Shalane Flanagan, Molly Huddle and Emily Infeld will lead the way in the inaugural event.
(c) 2013 Race Results Weekly, all rights reserved. Used with permission.
ALEXANDRIA, Va. — Like a baseball game that has gone into extra innings, Sunday’s inaugural .US Road Running Championships has top athletes like Shalane Flanagan, Molly Huddle and Emily Infeld both excited by the possibility of victory but also of bringing their long 2013 seasons to a close.
Victory here over the 12K distance in this “race of champions” (athletes had to qualify at other USA road running championships) would mean a $20,000 guaranteed payday, plus the chance to lock-up the 2013 USA Running Circuit points title, which would bring an additional $6000. Points are tripled in tomorrow’s event; the winner will get 45 points instead of the usual 15.
“It would be great (to win), especially because it’s the cap of the USA road champs,” said Huddle, the American record holder for 5000m. “It’s prestigious.”
Huddle, 29, of Providence, R.I., is one of the few non-marathoners who is still in strong form this late in the year. At the NYRR Dash to the Finish Line 5K on Nov. 2, in New York City, Huddle ran a road racing personal best of 15:27 on a course that gains 10 meters in elevation, beating the insurgent Infeld by half a second and Flanagan by 13 seconds.
“It’s a big race,” Huddle told Race Results Weekly of Sunday’s contest. “It’s a big inaugural show that they’re putting on here to garner support for next year. It would be great for me to cap off my season and feel good about the break I’m going to take afterwards. I’d be able to enjoy it a lot.”
Huddle admitted that the 12kilometer distance “is a little long for me,” but she said that she had prepared well by jumping into some of the longer workouts her training partners Kim Smith and Amy Hastings did in advance of the ING New York City Marathon. Huddle, an Olympian who finished sixth at last summer’s IAAF World Championships in the 5000m, said she has been thinking about this race for a long time.
“I’ve been looking forward to this race since I heard about it back in February,” she told reporters at a press conference here today. “This 12K will be a great test of what I can do.”
Flanagan, 32, an Olympic bronze medalist who is the U.S. 10,000m record holder, relishes the chance to compete against Huddle. An accomplished marathoner with a 2:25:38 personal best, Flanagan sees the 12K distance as playing to her strengths. The 5K in New York was a little short given that she is focused on endurance training at this time of year.
“It was really a lung-burner, as I called it,” Flanagan said. “I hope the 12K distance is a little kinder to me.”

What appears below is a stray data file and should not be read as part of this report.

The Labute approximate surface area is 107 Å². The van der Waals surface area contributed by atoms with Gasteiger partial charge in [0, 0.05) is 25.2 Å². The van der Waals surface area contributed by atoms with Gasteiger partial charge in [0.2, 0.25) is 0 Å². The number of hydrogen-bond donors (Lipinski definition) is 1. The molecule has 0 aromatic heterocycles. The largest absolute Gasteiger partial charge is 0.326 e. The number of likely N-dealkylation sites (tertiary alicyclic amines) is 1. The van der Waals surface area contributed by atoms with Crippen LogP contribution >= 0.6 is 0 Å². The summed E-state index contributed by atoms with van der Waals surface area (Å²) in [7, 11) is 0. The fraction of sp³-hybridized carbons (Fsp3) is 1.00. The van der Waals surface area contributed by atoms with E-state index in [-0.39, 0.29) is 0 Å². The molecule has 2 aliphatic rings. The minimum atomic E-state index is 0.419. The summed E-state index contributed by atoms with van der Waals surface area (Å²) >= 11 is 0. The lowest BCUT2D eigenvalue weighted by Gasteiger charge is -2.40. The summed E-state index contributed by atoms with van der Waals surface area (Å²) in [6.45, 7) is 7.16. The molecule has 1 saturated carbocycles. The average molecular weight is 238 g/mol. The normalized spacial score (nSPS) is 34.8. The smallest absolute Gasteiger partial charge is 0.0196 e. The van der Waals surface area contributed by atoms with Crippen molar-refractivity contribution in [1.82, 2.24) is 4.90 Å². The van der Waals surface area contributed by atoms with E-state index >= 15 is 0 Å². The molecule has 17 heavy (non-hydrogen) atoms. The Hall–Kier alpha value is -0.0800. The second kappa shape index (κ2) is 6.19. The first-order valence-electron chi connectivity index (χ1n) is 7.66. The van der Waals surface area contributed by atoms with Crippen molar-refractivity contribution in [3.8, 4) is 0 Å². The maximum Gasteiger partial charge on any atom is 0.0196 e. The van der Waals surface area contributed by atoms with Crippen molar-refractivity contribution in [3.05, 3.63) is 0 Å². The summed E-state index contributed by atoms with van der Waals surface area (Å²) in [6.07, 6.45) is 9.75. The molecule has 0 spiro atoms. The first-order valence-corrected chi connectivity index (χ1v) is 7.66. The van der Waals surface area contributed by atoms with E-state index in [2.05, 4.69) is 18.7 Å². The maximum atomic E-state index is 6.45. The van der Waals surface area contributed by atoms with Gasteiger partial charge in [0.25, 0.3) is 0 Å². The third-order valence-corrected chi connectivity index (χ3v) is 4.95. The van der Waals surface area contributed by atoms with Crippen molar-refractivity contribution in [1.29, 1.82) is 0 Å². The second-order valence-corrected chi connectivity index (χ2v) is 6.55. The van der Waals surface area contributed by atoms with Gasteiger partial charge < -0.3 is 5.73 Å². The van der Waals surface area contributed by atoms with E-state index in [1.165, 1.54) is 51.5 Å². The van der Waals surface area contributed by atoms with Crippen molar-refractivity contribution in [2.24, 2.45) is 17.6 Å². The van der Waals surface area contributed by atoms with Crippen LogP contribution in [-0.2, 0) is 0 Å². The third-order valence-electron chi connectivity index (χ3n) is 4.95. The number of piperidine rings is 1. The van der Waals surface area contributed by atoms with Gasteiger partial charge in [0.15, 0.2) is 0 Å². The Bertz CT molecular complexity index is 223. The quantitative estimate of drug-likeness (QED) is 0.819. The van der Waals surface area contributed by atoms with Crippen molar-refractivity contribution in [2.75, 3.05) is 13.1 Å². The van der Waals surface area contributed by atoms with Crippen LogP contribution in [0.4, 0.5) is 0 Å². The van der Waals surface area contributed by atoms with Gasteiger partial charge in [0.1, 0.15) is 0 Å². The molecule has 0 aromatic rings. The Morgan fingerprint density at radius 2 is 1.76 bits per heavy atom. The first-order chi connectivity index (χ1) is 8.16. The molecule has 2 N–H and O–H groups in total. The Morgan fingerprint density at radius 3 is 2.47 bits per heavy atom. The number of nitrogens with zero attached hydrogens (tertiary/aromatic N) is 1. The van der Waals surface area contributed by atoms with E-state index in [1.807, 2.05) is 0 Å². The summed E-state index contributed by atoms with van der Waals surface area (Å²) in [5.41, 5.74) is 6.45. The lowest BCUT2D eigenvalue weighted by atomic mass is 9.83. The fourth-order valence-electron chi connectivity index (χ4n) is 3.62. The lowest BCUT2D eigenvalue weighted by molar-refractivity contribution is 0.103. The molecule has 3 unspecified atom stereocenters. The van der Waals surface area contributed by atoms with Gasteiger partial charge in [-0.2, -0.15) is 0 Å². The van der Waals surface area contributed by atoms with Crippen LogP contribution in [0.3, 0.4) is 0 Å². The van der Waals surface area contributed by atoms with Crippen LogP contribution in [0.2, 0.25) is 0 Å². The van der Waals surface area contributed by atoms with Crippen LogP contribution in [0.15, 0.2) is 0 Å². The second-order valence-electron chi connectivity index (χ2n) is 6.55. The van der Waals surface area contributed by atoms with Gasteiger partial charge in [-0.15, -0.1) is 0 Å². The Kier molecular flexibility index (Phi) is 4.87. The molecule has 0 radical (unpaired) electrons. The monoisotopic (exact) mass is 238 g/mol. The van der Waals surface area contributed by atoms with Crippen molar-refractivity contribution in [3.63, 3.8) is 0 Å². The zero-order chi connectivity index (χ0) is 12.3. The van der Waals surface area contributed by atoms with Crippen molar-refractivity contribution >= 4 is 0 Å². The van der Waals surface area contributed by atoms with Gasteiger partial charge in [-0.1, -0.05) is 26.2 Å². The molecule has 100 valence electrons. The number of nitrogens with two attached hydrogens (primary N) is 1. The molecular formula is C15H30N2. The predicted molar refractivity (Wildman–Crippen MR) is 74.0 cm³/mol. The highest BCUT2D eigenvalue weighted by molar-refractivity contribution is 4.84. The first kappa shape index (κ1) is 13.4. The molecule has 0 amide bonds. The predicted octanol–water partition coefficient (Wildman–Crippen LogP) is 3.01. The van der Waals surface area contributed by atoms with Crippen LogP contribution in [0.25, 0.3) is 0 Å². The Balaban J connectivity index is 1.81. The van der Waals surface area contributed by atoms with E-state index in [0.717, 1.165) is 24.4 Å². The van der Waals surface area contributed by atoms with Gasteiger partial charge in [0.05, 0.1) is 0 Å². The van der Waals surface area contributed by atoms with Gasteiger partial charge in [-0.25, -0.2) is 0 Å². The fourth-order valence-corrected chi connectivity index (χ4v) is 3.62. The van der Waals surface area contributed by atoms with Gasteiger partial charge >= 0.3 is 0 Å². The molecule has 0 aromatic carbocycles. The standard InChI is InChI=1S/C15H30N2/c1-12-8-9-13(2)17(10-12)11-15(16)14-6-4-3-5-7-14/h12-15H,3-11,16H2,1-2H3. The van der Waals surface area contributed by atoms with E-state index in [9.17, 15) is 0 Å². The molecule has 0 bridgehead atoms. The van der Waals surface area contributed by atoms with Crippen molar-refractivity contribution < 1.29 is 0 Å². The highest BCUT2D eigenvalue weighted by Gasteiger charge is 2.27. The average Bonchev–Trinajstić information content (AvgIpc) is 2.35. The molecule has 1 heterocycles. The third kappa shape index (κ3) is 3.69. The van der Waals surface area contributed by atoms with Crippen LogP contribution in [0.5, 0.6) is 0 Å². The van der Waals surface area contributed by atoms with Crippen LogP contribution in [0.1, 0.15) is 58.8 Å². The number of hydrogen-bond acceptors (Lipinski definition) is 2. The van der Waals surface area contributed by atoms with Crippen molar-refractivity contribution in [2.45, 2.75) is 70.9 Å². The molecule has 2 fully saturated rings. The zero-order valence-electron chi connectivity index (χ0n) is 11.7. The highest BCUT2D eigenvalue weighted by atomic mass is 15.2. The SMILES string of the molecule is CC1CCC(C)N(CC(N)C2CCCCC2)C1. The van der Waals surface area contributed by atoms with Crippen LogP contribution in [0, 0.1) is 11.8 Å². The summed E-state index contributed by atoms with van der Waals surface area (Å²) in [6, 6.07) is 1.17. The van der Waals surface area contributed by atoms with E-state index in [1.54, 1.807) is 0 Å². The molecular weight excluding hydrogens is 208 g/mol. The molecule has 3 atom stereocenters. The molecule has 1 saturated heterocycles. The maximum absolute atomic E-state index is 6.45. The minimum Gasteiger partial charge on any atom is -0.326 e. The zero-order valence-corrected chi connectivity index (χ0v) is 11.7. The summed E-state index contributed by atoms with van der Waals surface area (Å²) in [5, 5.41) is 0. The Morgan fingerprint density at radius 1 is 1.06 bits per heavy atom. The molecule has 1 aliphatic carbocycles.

With 14 national titles and both Olympic and world championships medals, Flanagan is the most decorated athlete in the race. She’s never run a 12K, but with a good performance she could challenge Deena Kastor’s USATF-ratified 12K record of 38:24 set en route at the 2006 Berlin Half Marathon. That mark is equivalent to a 31:36 10K by one well-regarded formula, a time which is well within Flanagan’s abilities.
“My fitness is rounding into shape,” Flanagan said. I had a really nice hard 5K two weeks ago in New York City, as a celebration and preparation for the marathon, and ran against Molly and placed third. It kicked me into another gear of fitness, so I’m excited to be here, healthy and rounding into shape.”
Infeld, 23, who focused on middle distance running at Georgetown University, has been a breakout star this year on the roads. Training with Flanagan in Portland under coach Jerry Schumacher, Infeld has shown that she has exceptional endurance for a young athlete, keeping pace with Flanagan on her long tempo runs. On the roads this year, she won the Wharf to Wharf 6 Mile in California by 14 seconds last July, was second to Huddle at the USA 5K road running championships in Providence, R.I., (15:31), and was only narrowly defeated by Huddle in New York City two weeks ago.
When USATF Director of Communications Jill Geer referred to Infeld as “a sleeper” in today’s press conference, Flanagan objected.
“She’s not really a sleeper,” Flanagan said provoking laughs from the gallery. “She’s really good. I’ve been training with her (and) she’s doing really well. It’s great to see. The transition from the college to the professional ranks can sometimes be a little rocky. She had a little bit of a rocky moment, but she’s come out and she’s doing exceptionally well.”
Other contenders for the women’s podium here tomorrow include USA 20K champion and runner-up Meghan Peyton and Mattie Suver, and all-purpose road racer Kellyn Johnson, who won last weekend’s Woodrow Wilson Bridge Half Marathon.